Ozark is nearing the conclusion of its run and Netflix released the final seven new episodes. Ozark’s last season was split into two parts. Season four, part one, was also seven episodes long and premiered on Netflix in January.
Viewers probably thought they knew how the second half of Ozark’s final season would play out after the explosive finale of Season 4, Part 1- the first half of the show’s final season. With cartel chief Omar Navarro (Felix Dolis) behind bars, Javi is left to his own devices.
Elizonndro (Alfonso Herrera) gained complete control of the situation, as well as a nice cozy deal with the US government. With this cover, he murders both Darlene Snell and Wyatt Langmore, the latter killing infuriating Ruth Langmore (Julia Garner).
Ruth pursues Javi to Chicago in the first episode of Season 4, Part 2, where she murders him in front of Marty Byrde (Jason Bateman), Wendy Byrde (Laura Linney), and Clare Shaw (Katrina Lenk). But, as all witnessed throughout the show and in the conclusion, the cartel never goes away. The cartel is known for its tenacity. And changes are always being made.
When Javi spoke with his mother, Camila Elizonndro (Veronica Falcón), earlier in the first episode, Camila appeared to be a tiny player in the grand plan of Ozark at first, she turned out to be one of the most powerful figures in the land. Camila, in the end, has the most influence on how the show unfolds and where things wind up.
Camila eventually rises to become the new cartel head, demonstrating that she is just as capable of both violence (murders) and business (the FBI agreement) as her brother and son. She embodies the notion that one cannot defeat the power that certain harmful institutions wield.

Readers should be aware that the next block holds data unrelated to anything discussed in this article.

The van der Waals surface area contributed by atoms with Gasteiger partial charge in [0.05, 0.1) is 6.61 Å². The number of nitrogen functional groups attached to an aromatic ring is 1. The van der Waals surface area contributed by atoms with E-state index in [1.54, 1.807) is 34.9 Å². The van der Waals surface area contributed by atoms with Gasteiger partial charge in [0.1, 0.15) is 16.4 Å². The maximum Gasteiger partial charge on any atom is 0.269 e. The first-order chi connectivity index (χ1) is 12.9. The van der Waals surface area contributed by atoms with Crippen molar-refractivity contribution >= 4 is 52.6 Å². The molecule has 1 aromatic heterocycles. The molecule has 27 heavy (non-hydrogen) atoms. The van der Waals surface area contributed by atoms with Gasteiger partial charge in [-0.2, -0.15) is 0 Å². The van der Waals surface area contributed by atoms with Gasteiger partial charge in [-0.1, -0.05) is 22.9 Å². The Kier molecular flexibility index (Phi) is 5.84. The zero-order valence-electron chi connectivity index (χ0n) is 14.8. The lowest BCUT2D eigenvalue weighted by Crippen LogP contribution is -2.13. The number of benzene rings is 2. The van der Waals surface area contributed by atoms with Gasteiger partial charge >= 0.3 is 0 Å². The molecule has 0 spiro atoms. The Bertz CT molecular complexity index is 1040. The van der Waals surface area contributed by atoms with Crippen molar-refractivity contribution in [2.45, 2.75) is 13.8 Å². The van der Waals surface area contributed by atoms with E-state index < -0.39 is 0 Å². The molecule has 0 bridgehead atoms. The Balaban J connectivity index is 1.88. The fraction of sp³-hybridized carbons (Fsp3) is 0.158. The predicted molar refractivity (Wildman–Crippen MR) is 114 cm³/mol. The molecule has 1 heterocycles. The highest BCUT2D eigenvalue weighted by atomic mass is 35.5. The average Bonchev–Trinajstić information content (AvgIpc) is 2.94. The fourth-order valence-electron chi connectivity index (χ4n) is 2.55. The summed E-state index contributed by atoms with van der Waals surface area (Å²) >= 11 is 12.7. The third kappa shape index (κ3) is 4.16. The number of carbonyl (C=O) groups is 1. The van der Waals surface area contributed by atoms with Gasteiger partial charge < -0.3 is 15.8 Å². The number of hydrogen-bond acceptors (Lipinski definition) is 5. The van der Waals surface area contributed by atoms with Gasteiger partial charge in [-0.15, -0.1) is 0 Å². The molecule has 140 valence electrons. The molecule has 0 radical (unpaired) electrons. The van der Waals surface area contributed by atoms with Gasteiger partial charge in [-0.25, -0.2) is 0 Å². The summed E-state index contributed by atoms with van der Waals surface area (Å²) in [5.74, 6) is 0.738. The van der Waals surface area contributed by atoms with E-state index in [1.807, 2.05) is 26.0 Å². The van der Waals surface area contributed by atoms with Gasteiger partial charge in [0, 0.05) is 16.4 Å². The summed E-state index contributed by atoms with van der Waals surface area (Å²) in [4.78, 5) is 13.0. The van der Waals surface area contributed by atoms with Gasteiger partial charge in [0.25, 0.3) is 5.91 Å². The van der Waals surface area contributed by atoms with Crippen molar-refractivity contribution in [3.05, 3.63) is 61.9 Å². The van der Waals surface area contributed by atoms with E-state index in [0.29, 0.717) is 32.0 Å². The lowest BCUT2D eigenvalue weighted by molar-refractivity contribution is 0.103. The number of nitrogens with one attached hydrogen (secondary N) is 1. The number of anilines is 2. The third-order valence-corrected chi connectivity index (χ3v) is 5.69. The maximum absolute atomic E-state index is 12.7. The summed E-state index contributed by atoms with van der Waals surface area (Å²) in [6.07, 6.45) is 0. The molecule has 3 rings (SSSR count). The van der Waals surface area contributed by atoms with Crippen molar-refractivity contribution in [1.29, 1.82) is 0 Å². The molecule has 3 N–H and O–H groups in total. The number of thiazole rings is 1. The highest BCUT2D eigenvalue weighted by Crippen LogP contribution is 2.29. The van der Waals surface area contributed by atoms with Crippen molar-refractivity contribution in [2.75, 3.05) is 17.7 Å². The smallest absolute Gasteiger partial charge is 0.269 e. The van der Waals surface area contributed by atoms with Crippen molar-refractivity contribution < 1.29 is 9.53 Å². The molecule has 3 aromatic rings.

Ruth Langmore (Julia Garner) was determined to identify the man who shot and killed her cousin Wyatt (Charlie Tahan) and his wife Darlene Snell (Lisa Emery) in their home after Part 1 ended on a big cliffhanger.
The last episodes, directed by Chris Mundy, focus on a variety of facets of the show’s strengths: Laura Linney is given plenty of opportunities to show off her talent. Julia Garner gets to delve deeper into Ruth than just pledging vengeance, and for the climax, Bateman returns to the director’s chair, excelling in tiny, fleeting moments onscreen. Bodies are laid to rest. Tension rises. The last 72-minute episode strikes a delicate mix between surprise and foreboding, landing with the force expected of a show that began with a voiceover about the true meaning of money.
As the series draws to a close, “Ozark” stays true to its roots. Even if the Byrdes’ heinous journey is interpreted as a metaphor for the risks and problems of a long-term marriage, raising children, and/or upholding the American ideal of family, the conclusion should be obvious.
It may not tell much more about the Byrdes than has previously been said, but that, in some ways, just emphasizes the last note: Are they going to get away with it, or are they going to pay a bill? Bateman is sure to have wondered before discovering the ending.